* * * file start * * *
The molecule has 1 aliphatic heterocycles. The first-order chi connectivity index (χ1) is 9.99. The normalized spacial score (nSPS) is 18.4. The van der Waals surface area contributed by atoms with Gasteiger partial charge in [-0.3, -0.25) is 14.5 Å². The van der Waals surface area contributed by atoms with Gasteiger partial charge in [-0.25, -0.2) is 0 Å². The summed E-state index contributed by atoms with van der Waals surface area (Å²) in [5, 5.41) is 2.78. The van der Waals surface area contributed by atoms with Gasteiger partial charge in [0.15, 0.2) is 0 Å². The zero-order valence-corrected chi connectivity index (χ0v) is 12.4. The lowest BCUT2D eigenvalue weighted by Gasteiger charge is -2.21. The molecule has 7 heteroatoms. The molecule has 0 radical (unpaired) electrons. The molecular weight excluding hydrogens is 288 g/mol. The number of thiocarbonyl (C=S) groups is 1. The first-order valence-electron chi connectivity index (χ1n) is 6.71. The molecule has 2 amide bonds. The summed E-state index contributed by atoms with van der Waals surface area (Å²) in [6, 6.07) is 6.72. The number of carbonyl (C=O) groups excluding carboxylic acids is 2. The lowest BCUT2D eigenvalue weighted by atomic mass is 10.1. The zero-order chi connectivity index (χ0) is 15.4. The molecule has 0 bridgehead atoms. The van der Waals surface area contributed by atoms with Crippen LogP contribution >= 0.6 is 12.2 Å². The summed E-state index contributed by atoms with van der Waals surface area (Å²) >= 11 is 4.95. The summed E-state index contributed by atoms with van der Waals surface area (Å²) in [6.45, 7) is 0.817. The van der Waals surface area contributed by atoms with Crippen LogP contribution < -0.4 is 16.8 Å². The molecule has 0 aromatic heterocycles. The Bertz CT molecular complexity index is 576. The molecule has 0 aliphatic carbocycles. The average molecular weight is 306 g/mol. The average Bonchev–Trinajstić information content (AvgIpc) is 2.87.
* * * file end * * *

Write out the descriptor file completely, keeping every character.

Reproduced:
The molecule has 1 aliphatic heterocycles. The first-order chi connectivity index (χ1) is 9.99. The normalized spacial score (nSPS) is 18.4. The van der Waals surface area contributed by atoms with Gasteiger partial charge in [-0.3, -0.25) is 14.5 Å². The van der Waals surface area contributed by atoms with Gasteiger partial charge in [-0.25, -0.2) is 0 Å². The summed E-state index contributed by atoms with van der Waals surface area (Å²) in [5, 5.41) is 2.78. The van der Waals surface area contributed by atoms with Gasteiger partial charge in [0.15, 0.2) is 0 Å². The zero-order valence-corrected chi connectivity index (χ0v) is 12.4. The lowest BCUT2D eigenvalue weighted by Gasteiger charge is -2.21. The molecule has 7 heteroatoms. The molecule has 0 radical (unpaired) electrons. The molecular weight excluding hydrogens is 288 g/mol. The number of thiocarbonyl (C=S) groups is 1. The first-order valence-electron chi connectivity index (χ1n) is 6.71. The molecule has 2 amide bonds. The summed E-state index contributed by atoms with van der Waals surface area (Å²) in [6, 6.07) is 6.72. The number of carbonyl (C=O) groups excluding carboxylic acids is 2. The lowest BCUT2D eigenvalue weighted by atomic mass is 10.1. The zero-order chi connectivity index (χ0) is 15.4. The molecule has 0 bridgehead atoms. The van der Waals surface area contributed by atoms with Crippen LogP contribution >= 0.6 is 12.2 Å². The summed E-state index contributed by atoms with van der Waals surface area (Å²) >= 11 is 4.95. The summed E-state index contributed by atoms with van der Waals surface area (Å²) in [6.45, 7) is 0.817. The van der Waals surface area contributed by atoms with Crippen LogP contribution < -0.4 is 16.8 Å². The molecule has 0 aromatic heterocycles. The Bertz CT molecular complexity index is 576. The molecule has 0 aliphatic carbocycles. The average molecular weight is 306 g/mol. The average Bonchev–Trinajstić information content (AvgIpc) is 2.87.